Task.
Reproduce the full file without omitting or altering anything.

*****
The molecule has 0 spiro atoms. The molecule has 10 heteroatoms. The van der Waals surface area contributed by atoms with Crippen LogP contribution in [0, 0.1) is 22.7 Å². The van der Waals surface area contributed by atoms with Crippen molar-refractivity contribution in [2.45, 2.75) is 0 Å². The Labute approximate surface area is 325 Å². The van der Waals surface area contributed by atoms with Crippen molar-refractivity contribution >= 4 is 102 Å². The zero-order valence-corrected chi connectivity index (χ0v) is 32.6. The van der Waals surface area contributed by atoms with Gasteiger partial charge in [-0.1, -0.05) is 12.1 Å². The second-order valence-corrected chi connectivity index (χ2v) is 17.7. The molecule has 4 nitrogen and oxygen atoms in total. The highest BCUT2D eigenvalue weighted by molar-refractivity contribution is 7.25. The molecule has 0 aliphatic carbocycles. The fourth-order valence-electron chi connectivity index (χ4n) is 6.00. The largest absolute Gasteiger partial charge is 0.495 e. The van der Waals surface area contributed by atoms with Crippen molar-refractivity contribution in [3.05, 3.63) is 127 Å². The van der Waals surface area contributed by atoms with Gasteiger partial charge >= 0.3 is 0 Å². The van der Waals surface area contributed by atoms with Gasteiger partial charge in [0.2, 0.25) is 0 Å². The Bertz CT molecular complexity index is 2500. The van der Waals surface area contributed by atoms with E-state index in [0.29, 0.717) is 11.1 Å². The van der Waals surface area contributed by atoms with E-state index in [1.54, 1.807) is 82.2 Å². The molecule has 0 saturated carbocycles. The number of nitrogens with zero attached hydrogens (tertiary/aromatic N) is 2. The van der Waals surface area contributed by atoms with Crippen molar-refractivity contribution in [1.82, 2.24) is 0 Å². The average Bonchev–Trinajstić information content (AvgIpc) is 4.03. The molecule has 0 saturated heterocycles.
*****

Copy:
The molecule has 0 spiro atoms. The molecule has 10 heteroatoms. The van der Waals surface area contributed by atoms with Crippen LogP contribution in [0, 0.1) is 22.7 Å². The van der Waals surface area contributed by atoms with Crippen molar-refractivity contribution in [2.45, 2.75) is 0 Å². The Labute approximate surface area is 325 Å². The van der Waals surface area contributed by atoms with Crippen molar-refractivity contribution >= 4 is 102 Å². The zero-order valence-corrected chi connectivity index (χ0v) is 32.6. The van der Waals surface area contributed by atoms with Gasteiger partial charge in [-0.1, -0.05) is 12.1 Å². The second-order valence-corrected chi connectivity index (χ2v) is 17.7. The molecule has 4 nitrogen and oxygen atoms in total. The highest BCUT2D eigenvalue weighted by molar-refractivity contribution is 7.25. The molecule has 0 aliphatic carbocycles. The fourth-order valence-electron chi connectivity index (χ4n) is 6.00. The largest absolute Gasteiger partial charge is 0.495 e. The van der Waals surface area contributed by atoms with Crippen molar-refractivity contribution in [3.05, 3.63) is 127 Å². The van der Waals surface area contributed by atoms with Gasteiger partial charge >= 0.3 is 0 Å². The van der Waals surface area contributed by atoms with Gasteiger partial charge in [0.2, 0.25) is 0 Å². The Bertz CT molecular complexity index is 2500. The van der Waals surface area contributed by atoms with E-state index in [0.29, 0.717) is 11.1 Å². The van der Waals surface area contributed by atoms with E-state index in [1.54, 1.807) is 82.2 Å². The molecule has 0 saturated carbocycles. The number of nitrogens with zero attached hydrogens (tertiary/aromatic N) is 2. The van der Waals surface area contributed by atoms with Crippen molar-refractivity contribution in [1.82, 2.24) is 0 Å². The average Bonchev–Trinajstić information content (AvgIpc) is 4.03. The molecule has 0 saturated heterocycles.